Rain: Slice of Life #23

My family and I are tourists in another city. We spent the morning wandering. Down near the water. Through alleys and main streets. In and out of stores and shops. Drawn in by something in the window, the smell of fresh baked bread and one dappled Great Dane pup that charmed us all. We didn’t buy much. Coffee. Then lunch. That bread for our dinner. Books of course. Always books. One perfect chocolate each in the chocolate shop. Raspberry. Ginger. Butter Cream.

In the bookstore, I read Rain by Sam Usher. This is one gorgeous book. The pages seem slightly drowned. The images feel like they are full of puddles. Torrential rain that can’t be escaped has never looked quite so beautiful. The weather today called for rain and I was reminded that we had been spared. Our walk was pleasant. The weather mild. The sun made in and out appearances from behind the clouds. We had our second cup of coffee with sweets sitting outside on a back alley patio admiring planters and wondering where stairs led and what was behind each door. No rain today.

After lunch, we dropped bread and books back at the hotel and set out to walk for hours in the nearby park.

Within minutes it was drizzling. We come from rain. Drizzle is nothing. Most things we wear are meant to endure some water. This is the Pacific Northwest. Wet. Damp. Misty. Clean. We know rain. This was a meek attempt. We barely hesitated. Truth be told, we marched boldly over hills we didn’t know drawn by quacking ducks and a daffodil path all in bloom.

The drizzle picked up.

We raised hoods and quickened our step. There is always the shelter of trees.

A family was feeding the ducks. Which you aren’t supposed to do. But wow, those ducks. Mallard iridescent greens. Fifty ducks toddling across the grass is a sight to see.

A deluge replaced the drizzle. Huge drops. Soaked through in minutes, we ran to a structure where we could stand under a roof to escape. The wind picked up. There was no warm.

The next ten minutes was a back and forth between our fourteen-year-old son and us.

“We’ll just wait here until it lets up.”

“Oh my God. Let’s just go back now.”

“It won’t stay this steady.”

“Like we aren’t always in the rain.”

One duck waddled about in a nearby bush. Unbothered.

We got colder.

Eventually, the seeped in wet was too much and we stepped back into the downpour. Lessening now, because it does let up.

We know rain.

The cold and soaked feeling is familiar. As is the brighter green. The sweet smell of wet soil. The sound of rain splatter in the streets.

A warm room and dry clothes fix everything.

A view of a misty city.

Full of puddles.

The aftermath of rain that can’t be escaped.

Bad Irony: Slice of Life

I am participating in the Slice of Life challenge to write and publish a post every day in March.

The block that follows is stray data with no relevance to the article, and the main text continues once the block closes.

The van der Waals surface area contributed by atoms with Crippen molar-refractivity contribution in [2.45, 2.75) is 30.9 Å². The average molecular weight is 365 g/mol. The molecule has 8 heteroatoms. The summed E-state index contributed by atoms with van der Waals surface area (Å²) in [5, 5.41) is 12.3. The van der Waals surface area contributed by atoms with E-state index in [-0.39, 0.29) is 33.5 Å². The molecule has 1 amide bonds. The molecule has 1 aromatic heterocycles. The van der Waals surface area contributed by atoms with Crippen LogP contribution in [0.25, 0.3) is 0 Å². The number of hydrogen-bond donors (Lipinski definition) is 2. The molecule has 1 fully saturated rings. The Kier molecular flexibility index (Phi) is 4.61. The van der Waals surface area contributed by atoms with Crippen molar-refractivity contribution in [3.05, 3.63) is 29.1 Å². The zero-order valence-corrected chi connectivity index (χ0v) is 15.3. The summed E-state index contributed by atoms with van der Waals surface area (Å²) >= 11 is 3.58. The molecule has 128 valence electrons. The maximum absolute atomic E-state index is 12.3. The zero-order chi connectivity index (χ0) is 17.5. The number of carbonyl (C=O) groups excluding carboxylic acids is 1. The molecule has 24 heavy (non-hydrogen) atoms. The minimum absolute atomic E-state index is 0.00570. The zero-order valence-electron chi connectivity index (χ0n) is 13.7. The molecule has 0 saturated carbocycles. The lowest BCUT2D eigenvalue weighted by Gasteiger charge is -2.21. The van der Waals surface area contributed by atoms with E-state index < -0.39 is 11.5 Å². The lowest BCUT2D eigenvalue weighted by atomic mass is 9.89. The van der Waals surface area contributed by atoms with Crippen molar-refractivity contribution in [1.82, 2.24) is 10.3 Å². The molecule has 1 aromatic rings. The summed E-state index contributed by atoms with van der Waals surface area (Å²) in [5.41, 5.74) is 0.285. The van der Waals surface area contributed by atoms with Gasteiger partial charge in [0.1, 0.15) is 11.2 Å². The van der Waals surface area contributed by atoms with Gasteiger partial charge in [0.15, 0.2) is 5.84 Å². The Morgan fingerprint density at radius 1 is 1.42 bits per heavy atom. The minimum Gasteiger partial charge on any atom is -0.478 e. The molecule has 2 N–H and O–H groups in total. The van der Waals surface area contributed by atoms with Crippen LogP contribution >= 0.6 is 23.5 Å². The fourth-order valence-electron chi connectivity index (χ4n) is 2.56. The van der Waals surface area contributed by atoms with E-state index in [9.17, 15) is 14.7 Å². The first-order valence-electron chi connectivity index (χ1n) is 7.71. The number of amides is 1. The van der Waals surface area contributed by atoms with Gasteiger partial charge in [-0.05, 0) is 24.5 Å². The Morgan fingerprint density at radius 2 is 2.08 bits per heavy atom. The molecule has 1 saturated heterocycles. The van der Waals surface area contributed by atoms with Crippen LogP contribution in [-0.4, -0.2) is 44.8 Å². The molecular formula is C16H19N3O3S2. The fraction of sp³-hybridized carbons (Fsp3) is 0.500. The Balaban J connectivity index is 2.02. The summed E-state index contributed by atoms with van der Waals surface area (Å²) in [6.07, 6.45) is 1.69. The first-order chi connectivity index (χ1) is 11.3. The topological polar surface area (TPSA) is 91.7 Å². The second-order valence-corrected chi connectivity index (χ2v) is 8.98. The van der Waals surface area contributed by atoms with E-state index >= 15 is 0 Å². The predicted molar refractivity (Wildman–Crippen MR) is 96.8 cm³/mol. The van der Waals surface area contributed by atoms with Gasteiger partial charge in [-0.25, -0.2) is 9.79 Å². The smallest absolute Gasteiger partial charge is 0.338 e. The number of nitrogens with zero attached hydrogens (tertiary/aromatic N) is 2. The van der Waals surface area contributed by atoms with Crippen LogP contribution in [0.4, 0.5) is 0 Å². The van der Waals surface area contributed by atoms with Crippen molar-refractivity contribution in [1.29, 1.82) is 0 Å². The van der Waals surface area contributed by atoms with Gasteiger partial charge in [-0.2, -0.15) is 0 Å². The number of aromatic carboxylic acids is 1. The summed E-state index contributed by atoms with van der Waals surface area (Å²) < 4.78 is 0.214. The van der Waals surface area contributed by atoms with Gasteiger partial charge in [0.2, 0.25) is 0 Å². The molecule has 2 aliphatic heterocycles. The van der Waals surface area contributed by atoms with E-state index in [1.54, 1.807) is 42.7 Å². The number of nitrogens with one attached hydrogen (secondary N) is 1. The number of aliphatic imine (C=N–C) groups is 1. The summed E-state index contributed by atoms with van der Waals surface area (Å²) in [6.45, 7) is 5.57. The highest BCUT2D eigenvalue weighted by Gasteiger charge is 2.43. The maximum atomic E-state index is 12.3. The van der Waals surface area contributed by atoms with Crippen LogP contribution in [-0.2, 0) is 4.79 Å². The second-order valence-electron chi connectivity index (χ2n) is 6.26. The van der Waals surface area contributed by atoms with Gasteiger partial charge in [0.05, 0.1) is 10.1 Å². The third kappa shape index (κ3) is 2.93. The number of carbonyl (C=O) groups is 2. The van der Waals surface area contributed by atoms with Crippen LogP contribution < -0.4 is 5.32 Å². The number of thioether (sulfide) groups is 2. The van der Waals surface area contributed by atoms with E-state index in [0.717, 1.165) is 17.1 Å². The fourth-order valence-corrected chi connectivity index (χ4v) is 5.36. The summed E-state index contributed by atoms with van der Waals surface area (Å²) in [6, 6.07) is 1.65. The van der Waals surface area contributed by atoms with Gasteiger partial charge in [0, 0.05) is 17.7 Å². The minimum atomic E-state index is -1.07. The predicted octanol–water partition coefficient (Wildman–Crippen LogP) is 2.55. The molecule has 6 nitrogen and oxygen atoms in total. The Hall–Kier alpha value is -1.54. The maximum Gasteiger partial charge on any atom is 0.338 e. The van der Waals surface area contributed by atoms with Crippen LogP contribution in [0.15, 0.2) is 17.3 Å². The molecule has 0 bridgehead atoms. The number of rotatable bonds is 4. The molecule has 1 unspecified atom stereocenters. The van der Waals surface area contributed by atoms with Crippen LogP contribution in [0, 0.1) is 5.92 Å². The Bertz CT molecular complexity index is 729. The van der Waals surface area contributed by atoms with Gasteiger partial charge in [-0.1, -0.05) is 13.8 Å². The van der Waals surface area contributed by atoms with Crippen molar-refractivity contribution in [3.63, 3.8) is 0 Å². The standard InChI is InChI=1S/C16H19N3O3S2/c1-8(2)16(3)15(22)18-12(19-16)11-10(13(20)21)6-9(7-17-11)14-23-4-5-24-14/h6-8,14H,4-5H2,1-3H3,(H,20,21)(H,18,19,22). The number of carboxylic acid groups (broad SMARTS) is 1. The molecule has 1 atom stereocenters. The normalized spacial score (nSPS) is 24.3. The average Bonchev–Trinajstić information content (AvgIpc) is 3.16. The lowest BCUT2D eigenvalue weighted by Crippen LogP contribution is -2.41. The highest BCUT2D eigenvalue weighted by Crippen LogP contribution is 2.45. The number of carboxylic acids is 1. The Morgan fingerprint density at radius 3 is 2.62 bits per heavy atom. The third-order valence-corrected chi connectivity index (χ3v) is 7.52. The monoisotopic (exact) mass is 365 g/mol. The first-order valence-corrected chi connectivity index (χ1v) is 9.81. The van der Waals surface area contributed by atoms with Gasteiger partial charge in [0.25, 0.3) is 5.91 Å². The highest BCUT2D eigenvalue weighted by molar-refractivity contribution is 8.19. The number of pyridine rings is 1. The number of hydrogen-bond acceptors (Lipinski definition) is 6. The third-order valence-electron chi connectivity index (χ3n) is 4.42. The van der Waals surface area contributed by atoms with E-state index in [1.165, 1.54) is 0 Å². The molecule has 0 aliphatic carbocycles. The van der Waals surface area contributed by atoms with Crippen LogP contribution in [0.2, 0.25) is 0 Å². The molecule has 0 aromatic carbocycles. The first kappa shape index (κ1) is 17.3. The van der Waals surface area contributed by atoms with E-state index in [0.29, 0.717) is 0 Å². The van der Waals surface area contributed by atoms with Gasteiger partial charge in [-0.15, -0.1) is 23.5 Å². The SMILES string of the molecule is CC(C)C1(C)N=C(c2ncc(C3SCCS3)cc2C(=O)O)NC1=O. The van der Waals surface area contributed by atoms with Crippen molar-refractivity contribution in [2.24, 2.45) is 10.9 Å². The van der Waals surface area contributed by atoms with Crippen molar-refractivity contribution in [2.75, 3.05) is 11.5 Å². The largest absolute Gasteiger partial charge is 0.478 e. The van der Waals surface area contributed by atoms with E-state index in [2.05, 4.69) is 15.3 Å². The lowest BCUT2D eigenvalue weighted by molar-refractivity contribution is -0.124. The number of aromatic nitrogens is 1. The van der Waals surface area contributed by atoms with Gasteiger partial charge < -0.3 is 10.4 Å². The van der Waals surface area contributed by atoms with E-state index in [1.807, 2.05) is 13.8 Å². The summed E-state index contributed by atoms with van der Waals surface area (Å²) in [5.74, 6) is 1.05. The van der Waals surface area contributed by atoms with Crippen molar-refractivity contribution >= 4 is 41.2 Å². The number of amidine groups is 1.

Slice of Life is hosted by Two Writing Teachers. I thank them for the community they provide. Read more slices here.

12 thoughts on “Rain: Slice of Life #23

  1. Such a lovely, well-told slice. I love your use of stylistic fragments. Being in the Pacific Northwest myself, I loved your words, “We come from rain. Drizzle is nothing. Most things we wear are meant to endure some water.”

  2. You know rain, Carrie, and you made me feel like I was there in the rain with you. Your story flowed beautifully and the insertion of the book was a perfect embellishment. Have a dry day tomorrow. Our rain date last week was full of dampness, rain that turned to sleet, hail, and back to rain so we dashed home after church and turned up the heat.

  3. Ah yes. As another northwesterner, this is very evocative. I love the contrast between the completely unbothered ducks and the increasingly uncomfortable humans!

  4. “A warm room and dry clothes fix everything.” – I am glad you got that after the downpour. The mood and the details in the opening paragraph made me smile.

  5. I love rain. Anticipating it Friday as I ride the subway to Brooklyn.Cities in rain are special places. I love the photo op — raised umbrellas, rounded figures huddled beneath.

    Enjoyed this post. In the book your referenced their a line when the boy explains to his grandfather (and us) that in the rain you can look in puddles and see the world upside down. That alone makes rainy days special.

  6. I think you have found your words again. I enjoyed wandering and discovering the new place with you (bonus is no calories in my virtual chocolates). Loved every line!

  7. We just don’t have that kind of rain here except so occasionally that we wish for it. Love that you read the book, and yes, it does seem immersed. The artist did a wonderful job. And your enticing words brought us into the game of walking in drizzle – sounds like fun, but then. . . It’s another memory along with your nice walk in the town. Happy vacation!

  8. Wondering where in the great Pacific NW you’re vacationing. Loved your slice, especially this part: “We didn’t buy much. . . Books of course. Always books.” I’ve requested Rain from the library. And I have a title to share . . . for those of us who “know rain.” It’s 100 Words for Rain: A Whimsical Weather Guide, with many made up words for rainy conditions.

  9. I love when life is connected to a book (and oh my – what a gorgeous cover – it looks 3-D). Favorite line: “…we marched boldly over hills we didn’t know drawn by quacking ducks and a daffodil path all in bloom.” That created a wonderful image for me. I like the short one-sentence paragraphs. Reading it felt like pelting rain!

  10. Setting is so difficult to craft and you didi it so beautifully. From shopping, to the park, to the rain — I could picture it all. I almost said, “I have been there!” You described it so well. Truly gorgeous!
    Clare

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